“I came from a very large family, where I always felt lacking in a sense of privacy. I felt hemmed in by my family. I felt as if I had a certain slough in society. I came from, not a small town, but basically not a very interesting place. I felt that the world was elsewhere and that nothing was ever going to happen to me, or that I wouldn’t actually see anything, feel anything, any sense of romance or action, or that my imagination wouldn’t catch fire until I left home. So it was very important for me not to rebel but simply to get away, to go away, in order to discover whether there was anything within me.”
This conversation between George Plimpton and Paul Theroux, part of a collaboration between 92Y’s Unterberg Poetry Center and The Paris Review, was recorded live at 92Y on December 18, 1989. We are able to share this recording thanks to a generous gift in memory of Christopher Lightfoot Walker, longtime friend of the Poetry Center and The Paris Review. An interview with Theroux has not appeared in The Paris Review.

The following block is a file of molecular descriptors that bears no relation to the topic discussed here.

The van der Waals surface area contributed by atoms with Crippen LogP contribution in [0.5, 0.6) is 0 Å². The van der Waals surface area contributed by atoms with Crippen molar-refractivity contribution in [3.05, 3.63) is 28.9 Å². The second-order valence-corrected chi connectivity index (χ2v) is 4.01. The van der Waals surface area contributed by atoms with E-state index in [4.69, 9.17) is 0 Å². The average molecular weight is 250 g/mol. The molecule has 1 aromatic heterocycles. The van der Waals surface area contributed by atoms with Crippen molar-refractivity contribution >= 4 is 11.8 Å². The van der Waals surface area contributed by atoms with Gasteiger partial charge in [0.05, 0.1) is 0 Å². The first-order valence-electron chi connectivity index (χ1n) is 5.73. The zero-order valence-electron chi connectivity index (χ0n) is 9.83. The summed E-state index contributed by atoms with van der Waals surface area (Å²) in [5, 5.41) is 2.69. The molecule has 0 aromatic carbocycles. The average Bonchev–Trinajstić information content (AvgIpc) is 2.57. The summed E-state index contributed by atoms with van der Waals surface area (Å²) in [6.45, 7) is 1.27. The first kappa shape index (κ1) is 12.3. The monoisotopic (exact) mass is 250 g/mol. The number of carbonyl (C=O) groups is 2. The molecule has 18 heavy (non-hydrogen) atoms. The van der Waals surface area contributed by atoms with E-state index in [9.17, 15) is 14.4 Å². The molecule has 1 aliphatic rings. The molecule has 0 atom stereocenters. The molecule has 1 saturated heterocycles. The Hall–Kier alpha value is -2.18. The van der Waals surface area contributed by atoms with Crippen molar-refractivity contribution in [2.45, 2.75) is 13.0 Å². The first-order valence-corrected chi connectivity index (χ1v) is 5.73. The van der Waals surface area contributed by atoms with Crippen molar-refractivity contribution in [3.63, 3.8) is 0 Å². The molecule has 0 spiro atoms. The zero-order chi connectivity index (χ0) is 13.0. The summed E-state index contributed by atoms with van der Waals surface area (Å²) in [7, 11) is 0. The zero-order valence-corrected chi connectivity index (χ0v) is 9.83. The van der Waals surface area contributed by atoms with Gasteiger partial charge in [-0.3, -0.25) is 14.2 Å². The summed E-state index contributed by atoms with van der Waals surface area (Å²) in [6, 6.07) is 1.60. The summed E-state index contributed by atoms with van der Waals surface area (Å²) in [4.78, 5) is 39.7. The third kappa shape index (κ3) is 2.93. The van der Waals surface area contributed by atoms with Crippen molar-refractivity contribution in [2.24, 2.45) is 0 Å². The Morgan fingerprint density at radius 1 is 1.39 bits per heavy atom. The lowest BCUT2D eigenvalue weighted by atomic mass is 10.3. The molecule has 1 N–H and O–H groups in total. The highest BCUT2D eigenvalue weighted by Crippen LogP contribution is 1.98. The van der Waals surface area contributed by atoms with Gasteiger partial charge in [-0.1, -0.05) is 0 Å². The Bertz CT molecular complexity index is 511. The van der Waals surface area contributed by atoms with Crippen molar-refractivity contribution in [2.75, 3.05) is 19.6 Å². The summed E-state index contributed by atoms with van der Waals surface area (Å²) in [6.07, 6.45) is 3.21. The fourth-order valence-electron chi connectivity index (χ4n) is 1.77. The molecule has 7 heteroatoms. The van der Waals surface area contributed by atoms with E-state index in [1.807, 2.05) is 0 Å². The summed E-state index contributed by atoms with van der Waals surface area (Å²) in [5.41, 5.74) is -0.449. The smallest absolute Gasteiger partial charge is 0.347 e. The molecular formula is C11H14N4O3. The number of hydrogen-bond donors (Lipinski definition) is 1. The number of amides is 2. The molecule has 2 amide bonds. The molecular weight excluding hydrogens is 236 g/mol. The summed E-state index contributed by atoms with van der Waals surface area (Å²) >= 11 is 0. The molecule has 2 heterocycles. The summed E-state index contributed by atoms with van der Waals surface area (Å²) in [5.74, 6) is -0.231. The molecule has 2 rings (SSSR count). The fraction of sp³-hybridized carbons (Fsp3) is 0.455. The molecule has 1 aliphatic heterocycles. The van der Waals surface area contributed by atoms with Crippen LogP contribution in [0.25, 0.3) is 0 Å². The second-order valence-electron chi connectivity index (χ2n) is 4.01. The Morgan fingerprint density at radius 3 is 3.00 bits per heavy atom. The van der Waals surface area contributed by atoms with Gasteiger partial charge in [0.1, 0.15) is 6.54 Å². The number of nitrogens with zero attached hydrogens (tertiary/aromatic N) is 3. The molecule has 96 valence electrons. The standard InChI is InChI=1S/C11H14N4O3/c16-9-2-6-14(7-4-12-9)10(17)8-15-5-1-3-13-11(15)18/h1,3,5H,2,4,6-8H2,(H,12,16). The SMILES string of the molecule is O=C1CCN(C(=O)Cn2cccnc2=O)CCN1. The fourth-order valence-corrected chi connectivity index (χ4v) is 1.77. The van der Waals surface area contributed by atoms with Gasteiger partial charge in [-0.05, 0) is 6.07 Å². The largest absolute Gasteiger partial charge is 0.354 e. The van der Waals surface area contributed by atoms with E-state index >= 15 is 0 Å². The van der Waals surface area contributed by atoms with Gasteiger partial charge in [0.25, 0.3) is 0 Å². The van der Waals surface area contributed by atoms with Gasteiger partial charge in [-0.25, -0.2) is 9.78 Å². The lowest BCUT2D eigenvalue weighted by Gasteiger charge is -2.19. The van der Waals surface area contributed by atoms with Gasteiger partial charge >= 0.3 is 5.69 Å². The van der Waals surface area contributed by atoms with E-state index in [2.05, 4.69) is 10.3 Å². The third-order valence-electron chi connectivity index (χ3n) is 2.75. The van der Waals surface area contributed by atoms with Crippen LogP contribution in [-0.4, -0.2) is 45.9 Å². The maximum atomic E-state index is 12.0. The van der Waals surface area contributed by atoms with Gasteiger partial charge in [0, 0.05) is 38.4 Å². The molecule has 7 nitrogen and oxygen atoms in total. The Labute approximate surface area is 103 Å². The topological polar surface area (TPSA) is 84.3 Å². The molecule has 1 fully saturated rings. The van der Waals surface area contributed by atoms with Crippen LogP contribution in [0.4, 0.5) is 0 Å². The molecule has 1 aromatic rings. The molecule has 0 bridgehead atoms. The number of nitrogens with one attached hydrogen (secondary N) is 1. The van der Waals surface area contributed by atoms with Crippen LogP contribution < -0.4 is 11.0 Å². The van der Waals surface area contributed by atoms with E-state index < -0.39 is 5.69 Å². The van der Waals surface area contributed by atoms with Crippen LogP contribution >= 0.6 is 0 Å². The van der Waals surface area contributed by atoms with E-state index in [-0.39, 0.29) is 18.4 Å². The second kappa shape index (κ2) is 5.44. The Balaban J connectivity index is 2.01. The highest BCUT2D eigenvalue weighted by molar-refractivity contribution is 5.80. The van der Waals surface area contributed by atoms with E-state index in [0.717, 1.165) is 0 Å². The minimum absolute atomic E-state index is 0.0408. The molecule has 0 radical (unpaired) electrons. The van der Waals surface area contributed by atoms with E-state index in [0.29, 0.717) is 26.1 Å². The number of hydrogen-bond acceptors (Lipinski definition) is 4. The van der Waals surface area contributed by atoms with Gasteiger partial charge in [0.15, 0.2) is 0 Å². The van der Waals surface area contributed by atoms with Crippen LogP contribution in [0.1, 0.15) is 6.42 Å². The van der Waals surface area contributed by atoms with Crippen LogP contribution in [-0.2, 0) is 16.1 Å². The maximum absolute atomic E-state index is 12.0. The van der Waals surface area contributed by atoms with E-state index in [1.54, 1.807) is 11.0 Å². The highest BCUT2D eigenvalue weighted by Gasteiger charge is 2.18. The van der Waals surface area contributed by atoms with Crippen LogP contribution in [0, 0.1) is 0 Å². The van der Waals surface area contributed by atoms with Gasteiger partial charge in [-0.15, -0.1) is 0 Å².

Christopher Lightfoot Walker (1954—2012) served as poster director, prints director, and advisory editor of The Paris Review. He also volunteered at the 92nd Street Y’s Unterberg Poetry Center, making transcriptions, which were models of their kind, of audio recordings of live literary events. Chris was born in New York City, attended the Buckley School, then went west to Fountain Valley School and back east to Hampshire College. He was engaged in a number of entrepreneurial efforts (some in collaboration with his father, Angus Lightfoot Walker, longtime chairman of the City Investing Company) when, at the age of thirty-one, he suffered a cerebral hemorrhage. He wore his adversity lightly, retaining, in addition to his considerable wits, his sense of humor and sense of fun. Against the odds he remained a person on whom no delightful thing was ever lost. Chris was always grateful for the refuge he was able to find in the work provided by the Y.